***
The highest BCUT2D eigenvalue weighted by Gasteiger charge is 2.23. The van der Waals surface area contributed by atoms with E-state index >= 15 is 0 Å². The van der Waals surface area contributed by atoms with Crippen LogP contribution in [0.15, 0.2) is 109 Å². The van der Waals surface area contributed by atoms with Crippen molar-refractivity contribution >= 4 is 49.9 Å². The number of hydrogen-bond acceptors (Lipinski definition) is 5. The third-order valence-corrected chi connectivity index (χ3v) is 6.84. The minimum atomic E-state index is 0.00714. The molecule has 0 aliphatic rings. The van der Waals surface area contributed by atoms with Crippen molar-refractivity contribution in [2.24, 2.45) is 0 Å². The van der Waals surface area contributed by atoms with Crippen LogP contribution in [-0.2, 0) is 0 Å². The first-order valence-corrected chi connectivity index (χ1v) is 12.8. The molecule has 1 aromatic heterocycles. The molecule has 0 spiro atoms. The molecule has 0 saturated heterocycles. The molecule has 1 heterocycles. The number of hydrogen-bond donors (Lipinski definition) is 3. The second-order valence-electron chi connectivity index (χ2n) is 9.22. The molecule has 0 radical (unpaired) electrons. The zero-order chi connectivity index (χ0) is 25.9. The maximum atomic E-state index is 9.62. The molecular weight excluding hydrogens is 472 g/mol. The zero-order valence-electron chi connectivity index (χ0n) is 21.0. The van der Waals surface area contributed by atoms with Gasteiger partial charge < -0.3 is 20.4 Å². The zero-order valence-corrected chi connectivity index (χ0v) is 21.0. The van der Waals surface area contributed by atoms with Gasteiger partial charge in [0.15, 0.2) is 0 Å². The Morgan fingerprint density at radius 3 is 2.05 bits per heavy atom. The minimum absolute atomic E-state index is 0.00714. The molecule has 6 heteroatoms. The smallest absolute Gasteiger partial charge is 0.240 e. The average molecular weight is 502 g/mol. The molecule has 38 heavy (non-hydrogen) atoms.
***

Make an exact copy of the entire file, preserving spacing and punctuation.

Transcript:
The highest BCUT2D eigenvalue weighted by Gasteiger charge is 2.23. The van der Waals surface area contributed by atoms with E-state index >= 15 is 0 Å². The van der Waals surface area contributed by atoms with Crippen LogP contribution in [0.15, 0.2) is 109 Å². The van der Waals surface area contributed by atoms with Crippen molar-refractivity contribution >= 4 is 49.9 Å². The number of hydrogen-bond acceptors (Lipinski definition) is 5. The third-order valence-corrected chi connectivity index (χ3v) is 6.84. The minimum atomic E-state index is 0.00714. The molecule has 0 aliphatic rings. The van der Waals surface area contributed by atoms with Crippen molar-refractivity contribution in [2.24, 2.45) is 0 Å². The van der Waals surface area contributed by atoms with Crippen LogP contribution in [-0.2, 0) is 0 Å². The first-order valence-corrected chi connectivity index (χ1v) is 12.8. The molecule has 1 aromatic heterocycles. The molecule has 0 spiro atoms. The molecule has 0 saturated heterocycles. The molecule has 1 heterocycles. The number of hydrogen-bond donors (Lipinski definition) is 3. The second-order valence-electron chi connectivity index (χ2n) is 9.22. The molecule has 0 radical (unpaired) electrons. The zero-order chi connectivity index (χ0) is 25.9. The maximum atomic E-state index is 9.62. The molecular weight excluding hydrogens is 472 g/mol. The zero-order valence-electron chi connectivity index (χ0n) is 21.0. The van der Waals surface area contributed by atoms with Gasteiger partial charge < -0.3 is 20.4 Å². The zero-order valence-corrected chi connectivity index (χ0v) is 21.0. The van der Waals surface area contributed by atoms with Gasteiger partial charge in [0.15, 0.2) is 0 Å². The Morgan fingerprint density at radius 3 is 2.05 bits per heavy atom. The minimum absolute atomic E-state index is 0.00714. The molecule has 6 heteroatoms. The smallest absolute Gasteiger partial charge is 0.240 e. The average molecular weight is 502 g/mol. The molecule has 38 heavy (non-hydrogen) atoms.